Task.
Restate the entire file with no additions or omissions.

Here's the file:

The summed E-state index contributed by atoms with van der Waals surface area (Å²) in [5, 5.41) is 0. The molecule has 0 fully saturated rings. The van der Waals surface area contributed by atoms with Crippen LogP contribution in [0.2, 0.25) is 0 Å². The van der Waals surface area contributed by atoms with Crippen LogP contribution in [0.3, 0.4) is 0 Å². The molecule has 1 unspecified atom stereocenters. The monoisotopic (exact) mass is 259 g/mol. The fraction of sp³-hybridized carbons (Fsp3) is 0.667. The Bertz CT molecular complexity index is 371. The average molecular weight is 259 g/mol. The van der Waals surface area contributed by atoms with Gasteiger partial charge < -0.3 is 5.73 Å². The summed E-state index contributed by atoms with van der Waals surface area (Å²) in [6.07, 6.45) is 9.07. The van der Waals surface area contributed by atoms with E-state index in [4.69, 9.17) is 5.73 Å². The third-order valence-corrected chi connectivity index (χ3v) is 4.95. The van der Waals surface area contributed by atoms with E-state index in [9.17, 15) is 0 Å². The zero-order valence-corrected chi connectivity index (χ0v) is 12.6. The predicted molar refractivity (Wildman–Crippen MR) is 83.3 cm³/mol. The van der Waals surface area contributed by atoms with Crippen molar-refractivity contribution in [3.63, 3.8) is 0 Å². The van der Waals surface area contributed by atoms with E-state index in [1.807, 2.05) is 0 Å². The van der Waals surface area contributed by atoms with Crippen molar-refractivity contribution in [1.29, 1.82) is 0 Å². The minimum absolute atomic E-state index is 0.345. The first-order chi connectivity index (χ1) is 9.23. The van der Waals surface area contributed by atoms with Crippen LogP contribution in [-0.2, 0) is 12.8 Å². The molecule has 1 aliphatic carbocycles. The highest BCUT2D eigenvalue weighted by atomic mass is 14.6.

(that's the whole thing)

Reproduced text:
The summed E-state index contributed by atoms with van der Waals surface area (Å²) in [5, 5.41) is 0. The molecule has 0 fully saturated rings. The van der Waals surface area contributed by atoms with Crippen LogP contribution in [0.2, 0.25) is 0 Å². The van der Waals surface area contributed by atoms with Crippen LogP contribution in [0.3, 0.4) is 0 Å². The molecule has 1 unspecified atom stereocenters. The monoisotopic (exact) mass is 259 g/mol. The fraction of sp³-hybridized carbons (Fsp3) is 0.667. The Bertz CT molecular complexity index is 371. The average molecular weight is 259 g/mol. The van der Waals surface area contributed by atoms with Gasteiger partial charge < -0.3 is 5.73 Å². The summed E-state index contributed by atoms with van der Waals surface area (Å²) in [6.07, 6.45) is 9.07. The van der Waals surface area contributed by atoms with E-state index in [4.69, 9.17) is 5.73 Å². The third-order valence-corrected chi connectivity index (χ3v) is 4.95. The van der Waals surface area contributed by atoms with E-state index in [9.17, 15) is 0 Å². The zero-order valence-corrected chi connectivity index (χ0v) is 12.6. The predicted molar refractivity (Wildman–Crippen MR) is 83.3 cm³/mol. The van der Waals surface area contributed by atoms with Crippen molar-refractivity contribution in [3.63, 3.8) is 0 Å². The van der Waals surface area contributed by atoms with E-state index in [1.807, 2.05) is 0 Å². The van der Waals surface area contributed by atoms with Crippen molar-refractivity contribution in [1.29, 1.82) is 0 Å². The minimum absolute atomic E-state index is 0.345. The first-order chi connectivity index (χ1) is 9.23. The van der Waals surface area contributed by atoms with Crippen LogP contribution in [-0.2, 0) is 12.8 Å². The molecule has 1 aliphatic carbocycles. The highest BCUT2D eigenvalue weighted by atomic mass is 14.6.